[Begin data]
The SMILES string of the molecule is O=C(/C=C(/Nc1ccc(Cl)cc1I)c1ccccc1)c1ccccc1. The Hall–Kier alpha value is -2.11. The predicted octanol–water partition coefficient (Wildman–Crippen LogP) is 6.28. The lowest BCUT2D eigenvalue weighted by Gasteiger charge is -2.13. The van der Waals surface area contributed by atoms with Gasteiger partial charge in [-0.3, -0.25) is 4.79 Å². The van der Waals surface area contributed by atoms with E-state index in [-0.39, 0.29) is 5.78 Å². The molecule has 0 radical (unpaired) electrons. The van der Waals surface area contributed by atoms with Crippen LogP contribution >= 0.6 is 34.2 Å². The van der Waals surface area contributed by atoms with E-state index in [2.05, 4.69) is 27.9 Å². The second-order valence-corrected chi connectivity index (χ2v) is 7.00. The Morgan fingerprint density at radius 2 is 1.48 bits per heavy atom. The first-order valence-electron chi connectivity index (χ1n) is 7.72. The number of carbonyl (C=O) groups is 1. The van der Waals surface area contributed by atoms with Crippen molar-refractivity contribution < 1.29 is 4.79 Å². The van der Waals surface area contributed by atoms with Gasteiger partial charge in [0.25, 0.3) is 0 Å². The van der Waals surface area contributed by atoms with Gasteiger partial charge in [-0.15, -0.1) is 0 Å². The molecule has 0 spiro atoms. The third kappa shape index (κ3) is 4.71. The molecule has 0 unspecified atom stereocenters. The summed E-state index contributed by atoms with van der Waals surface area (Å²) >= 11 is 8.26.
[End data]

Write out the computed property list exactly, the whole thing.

The SMILES string of the molecule is O=C(/C=C(/Nc1ccc(Cl)cc1I)c1ccccc1)c1ccccc1. The Hall–Kier alpha value is -2.11. The predicted octanol–water partition coefficient (Wildman–Crippen LogP) is 6.28. The lowest BCUT2D eigenvalue weighted by Gasteiger charge is -2.13. The van der Waals surface area contributed by atoms with Gasteiger partial charge in [-0.3, -0.25) is 4.79 Å². The van der Waals surface area contributed by atoms with E-state index in [-0.39, 0.29) is 5.78 Å². The molecule has 0 radical (unpaired) electrons. The van der Waals surface area contributed by atoms with Crippen LogP contribution >= 0.6 is 34.2 Å². The van der Waals surface area contributed by atoms with E-state index in [2.05, 4.69) is 27.9 Å². The second-order valence-corrected chi connectivity index (χ2v) is 7.00. The Morgan fingerprint density at radius 2 is 1.48 bits per heavy atom. The first-order valence-electron chi connectivity index (χ1n) is 7.72. The number of carbonyl (C=O) groups is 1. The van der Waals surface area contributed by atoms with Crippen molar-refractivity contribution < 1.29 is 4.79 Å². The van der Waals surface area contributed by atoms with Gasteiger partial charge in [0.25, 0.3) is 0 Å². The van der Waals surface area contributed by atoms with Gasteiger partial charge in [-0.15, -0.1) is 0 Å². The molecule has 0 spiro atoms. The third kappa shape index (κ3) is 4.71. The molecule has 0 unspecified atom stereocenters. The summed E-state index contributed by atoms with van der Waals surface area (Å²) >= 11 is 8.26.